by Louise Kirk
(Freedom Publishing, 2013, 150pp, $19.95
ISBN 978-1-78182-982-0. Available from Freedom Publishing.)
Subtitled "A guide for parents and children", Sexuality Explained is designed to facilitate discussion between parents and their children on the range of issues associated with sexuality: sex, love and reproduction.
Louise Kirk is the UK co-ordinator for Alive to the World, a program which can be used at home or school, presenting personal, social and health education for young people in a Christian context.
Young people today are saturated in sexual material – from TV, radio and magazines, school courses in biology and human relationships and, of course, from their peers.
Unfortunately, such information will often be incomplete, incorrect or lack any moral compass. The problem is compounded when children are told that human sexuality is the same as animal biology.
To address these problems, Kirk has imaginatively created a series of conversations – between mother and daughter, and father and son – in which parents are taught how to respond to their children's natural inquisitiveness, to explain to them not just the biological differences between men and women, but more importantly, how God has created these very differences to assist parents to share intimate love and to create new human life.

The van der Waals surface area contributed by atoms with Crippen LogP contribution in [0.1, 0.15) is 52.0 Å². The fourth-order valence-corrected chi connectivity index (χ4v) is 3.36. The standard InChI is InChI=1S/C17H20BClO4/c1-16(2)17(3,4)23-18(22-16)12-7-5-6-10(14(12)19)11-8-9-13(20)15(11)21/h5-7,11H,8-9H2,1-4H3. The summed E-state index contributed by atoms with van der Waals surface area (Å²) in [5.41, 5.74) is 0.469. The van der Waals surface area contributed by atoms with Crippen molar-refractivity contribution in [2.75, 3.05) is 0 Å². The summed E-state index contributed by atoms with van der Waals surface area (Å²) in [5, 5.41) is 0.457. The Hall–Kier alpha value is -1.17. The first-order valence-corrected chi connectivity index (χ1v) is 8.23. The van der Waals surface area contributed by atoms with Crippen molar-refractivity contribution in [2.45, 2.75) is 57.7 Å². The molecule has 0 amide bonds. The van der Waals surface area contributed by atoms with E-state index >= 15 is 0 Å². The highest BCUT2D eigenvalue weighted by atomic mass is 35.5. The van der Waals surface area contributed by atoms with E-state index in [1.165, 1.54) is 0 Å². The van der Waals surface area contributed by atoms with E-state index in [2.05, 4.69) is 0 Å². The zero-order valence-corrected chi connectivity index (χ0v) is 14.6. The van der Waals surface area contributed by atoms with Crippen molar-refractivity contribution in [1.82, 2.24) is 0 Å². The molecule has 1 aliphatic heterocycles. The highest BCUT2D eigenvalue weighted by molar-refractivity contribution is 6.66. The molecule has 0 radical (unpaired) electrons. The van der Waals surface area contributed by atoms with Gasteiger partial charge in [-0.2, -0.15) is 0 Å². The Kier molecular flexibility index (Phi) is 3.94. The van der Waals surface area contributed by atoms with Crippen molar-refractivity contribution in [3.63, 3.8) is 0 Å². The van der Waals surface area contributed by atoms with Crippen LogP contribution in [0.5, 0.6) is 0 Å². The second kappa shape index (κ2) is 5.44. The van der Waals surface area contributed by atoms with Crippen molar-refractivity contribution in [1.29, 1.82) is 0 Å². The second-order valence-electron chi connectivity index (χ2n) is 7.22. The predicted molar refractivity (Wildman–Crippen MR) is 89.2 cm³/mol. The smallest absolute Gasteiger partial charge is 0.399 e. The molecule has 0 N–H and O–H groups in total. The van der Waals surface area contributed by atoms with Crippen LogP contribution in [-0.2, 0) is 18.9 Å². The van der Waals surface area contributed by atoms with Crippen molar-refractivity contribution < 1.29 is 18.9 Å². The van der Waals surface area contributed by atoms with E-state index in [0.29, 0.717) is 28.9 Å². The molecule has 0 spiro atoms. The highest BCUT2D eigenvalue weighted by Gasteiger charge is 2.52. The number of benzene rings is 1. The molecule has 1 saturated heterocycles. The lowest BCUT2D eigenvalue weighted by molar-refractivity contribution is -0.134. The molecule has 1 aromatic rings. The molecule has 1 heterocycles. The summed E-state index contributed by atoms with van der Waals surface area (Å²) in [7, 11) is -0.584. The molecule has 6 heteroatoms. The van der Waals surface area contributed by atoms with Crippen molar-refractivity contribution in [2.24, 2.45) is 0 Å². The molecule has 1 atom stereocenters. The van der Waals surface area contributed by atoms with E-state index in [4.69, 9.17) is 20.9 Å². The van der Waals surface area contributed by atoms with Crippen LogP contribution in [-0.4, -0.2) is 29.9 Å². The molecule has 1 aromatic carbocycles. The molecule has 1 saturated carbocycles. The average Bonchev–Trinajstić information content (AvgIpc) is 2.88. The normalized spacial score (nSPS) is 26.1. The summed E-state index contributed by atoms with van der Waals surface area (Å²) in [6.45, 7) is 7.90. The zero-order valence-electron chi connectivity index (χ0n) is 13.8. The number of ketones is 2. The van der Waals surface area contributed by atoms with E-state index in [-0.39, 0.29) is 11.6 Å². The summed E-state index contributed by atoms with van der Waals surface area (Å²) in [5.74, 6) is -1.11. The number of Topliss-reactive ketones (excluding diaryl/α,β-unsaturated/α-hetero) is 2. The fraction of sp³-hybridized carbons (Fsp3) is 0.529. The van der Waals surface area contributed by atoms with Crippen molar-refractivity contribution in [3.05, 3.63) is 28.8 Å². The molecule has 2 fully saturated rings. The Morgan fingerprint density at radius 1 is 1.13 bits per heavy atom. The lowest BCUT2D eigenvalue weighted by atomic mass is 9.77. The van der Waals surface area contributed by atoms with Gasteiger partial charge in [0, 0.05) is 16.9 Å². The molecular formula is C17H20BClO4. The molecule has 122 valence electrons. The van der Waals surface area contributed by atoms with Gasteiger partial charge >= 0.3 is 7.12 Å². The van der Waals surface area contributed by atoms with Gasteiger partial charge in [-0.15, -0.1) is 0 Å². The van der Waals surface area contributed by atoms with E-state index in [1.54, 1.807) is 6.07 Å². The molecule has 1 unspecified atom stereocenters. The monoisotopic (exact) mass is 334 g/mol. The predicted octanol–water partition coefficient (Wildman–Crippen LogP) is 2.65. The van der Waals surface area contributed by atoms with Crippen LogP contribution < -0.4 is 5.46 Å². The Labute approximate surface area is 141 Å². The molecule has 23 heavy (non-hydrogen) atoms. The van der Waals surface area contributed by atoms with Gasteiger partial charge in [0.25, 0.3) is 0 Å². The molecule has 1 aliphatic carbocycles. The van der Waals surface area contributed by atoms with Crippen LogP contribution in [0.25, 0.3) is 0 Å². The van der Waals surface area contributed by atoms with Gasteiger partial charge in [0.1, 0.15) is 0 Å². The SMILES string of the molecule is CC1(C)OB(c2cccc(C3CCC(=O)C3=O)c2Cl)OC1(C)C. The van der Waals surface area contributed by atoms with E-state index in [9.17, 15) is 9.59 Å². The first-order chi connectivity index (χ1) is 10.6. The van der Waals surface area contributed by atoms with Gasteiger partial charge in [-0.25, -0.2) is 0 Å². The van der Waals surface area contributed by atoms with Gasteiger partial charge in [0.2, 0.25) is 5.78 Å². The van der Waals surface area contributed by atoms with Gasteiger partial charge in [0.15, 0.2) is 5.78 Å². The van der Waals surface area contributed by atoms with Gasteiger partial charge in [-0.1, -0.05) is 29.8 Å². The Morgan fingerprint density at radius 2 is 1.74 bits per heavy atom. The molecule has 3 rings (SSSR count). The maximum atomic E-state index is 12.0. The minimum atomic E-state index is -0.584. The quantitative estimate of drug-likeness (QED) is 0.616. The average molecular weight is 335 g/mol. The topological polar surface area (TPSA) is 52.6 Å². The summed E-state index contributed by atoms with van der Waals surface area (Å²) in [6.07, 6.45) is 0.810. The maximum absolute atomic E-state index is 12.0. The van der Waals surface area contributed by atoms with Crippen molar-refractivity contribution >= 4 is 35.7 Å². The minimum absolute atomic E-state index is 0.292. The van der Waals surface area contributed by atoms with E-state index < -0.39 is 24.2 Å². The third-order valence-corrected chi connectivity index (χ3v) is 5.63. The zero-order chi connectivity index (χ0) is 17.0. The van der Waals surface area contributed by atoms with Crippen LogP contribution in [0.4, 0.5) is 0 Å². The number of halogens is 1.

Most of the conversations in the book are quite detailed and above the level of pre-adolescent children. One of the major problems in existing sex education programs is that they ignore children's natural latency period, when their minds are not preoccupied with concerns about sex and sexual development.
To disturb this natural period can cause children anxiety and trauma, and parents are uniquely placed to know how answer questions in a way which is consistent with their children's natural development.
However, parents' own lack of confidence often discourages them from discussing these important questions with their children. If Sexuality Explained empowers parents to take up the challenge of educating their children in this area, it will have served a valuable purpose.
As the author points out, children develop at different rates and, for that reason alone, it is important that parents, as the first educators of their children, should take the leading role in imparting information and values to them in the area of love and responsibility.
The book has been extensively trialled with parents, and their response has been overwhelmingly positive. It can also be used for teenagers to read and ponder.
At every point, Kirk makes clear that human sexuality is not merely a matter of biology. Rather, she shows how body, mind and spirit are integrated, and sexuality is a good and natural part of every person.